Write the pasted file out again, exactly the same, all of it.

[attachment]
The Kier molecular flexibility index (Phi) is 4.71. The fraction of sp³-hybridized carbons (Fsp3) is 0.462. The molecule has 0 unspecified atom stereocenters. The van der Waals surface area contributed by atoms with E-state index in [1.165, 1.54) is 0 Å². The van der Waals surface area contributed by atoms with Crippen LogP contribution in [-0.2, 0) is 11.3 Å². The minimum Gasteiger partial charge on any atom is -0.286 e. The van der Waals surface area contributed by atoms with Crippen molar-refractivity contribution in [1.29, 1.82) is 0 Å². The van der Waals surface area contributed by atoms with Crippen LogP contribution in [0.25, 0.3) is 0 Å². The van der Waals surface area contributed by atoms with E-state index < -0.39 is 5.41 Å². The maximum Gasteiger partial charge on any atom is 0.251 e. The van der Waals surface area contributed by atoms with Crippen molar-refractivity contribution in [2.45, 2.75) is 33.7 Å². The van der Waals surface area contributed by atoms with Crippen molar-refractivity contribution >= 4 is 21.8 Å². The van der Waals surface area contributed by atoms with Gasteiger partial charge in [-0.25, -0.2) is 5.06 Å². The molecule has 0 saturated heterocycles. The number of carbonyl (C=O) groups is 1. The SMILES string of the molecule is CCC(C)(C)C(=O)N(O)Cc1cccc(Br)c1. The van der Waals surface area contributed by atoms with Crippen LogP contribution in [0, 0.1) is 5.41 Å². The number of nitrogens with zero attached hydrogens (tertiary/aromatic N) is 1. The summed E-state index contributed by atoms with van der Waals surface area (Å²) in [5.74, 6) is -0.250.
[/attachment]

The Kier molecular flexibility index (Phi) is 4.71. The fraction of sp³-hybridized carbons (Fsp3) is 0.462. The molecule has 0 unspecified atom stereocenters. The van der Waals surface area contributed by atoms with E-state index in [1.165, 1.54) is 0 Å². The van der Waals surface area contributed by atoms with Crippen LogP contribution in [-0.2, 0) is 11.3 Å². The minimum Gasteiger partial charge on any atom is -0.286 e. The van der Waals surface area contributed by atoms with Crippen molar-refractivity contribution in [1.29, 1.82) is 0 Å². The van der Waals surface area contributed by atoms with Crippen LogP contribution in [0.25, 0.3) is 0 Å². The van der Waals surface area contributed by atoms with E-state index < -0.39 is 5.41 Å². The maximum Gasteiger partial charge on any atom is 0.251 e. The van der Waals surface area contributed by atoms with Crippen molar-refractivity contribution in [2.45, 2.75) is 33.7 Å². The van der Waals surface area contributed by atoms with Crippen molar-refractivity contribution >= 4 is 21.8 Å². The van der Waals surface area contributed by atoms with Gasteiger partial charge in [-0.25, -0.2) is 5.06 Å². The molecule has 0 saturated heterocycles. The number of carbonyl (C=O) groups is 1. The SMILES string of the molecule is CCC(C)(C)C(=O)N(O)Cc1cccc(Br)c1. The van der Waals surface area contributed by atoms with Crippen LogP contribution in [0, 0.1) is 5.41 Å². The number of nitrogens with zero attached hydrogens (tertiary/aromatic N) is 1. The summed E-state index contributed by atoms with van der Waals surface area (Å²) in [5.74, 6) is -0.250.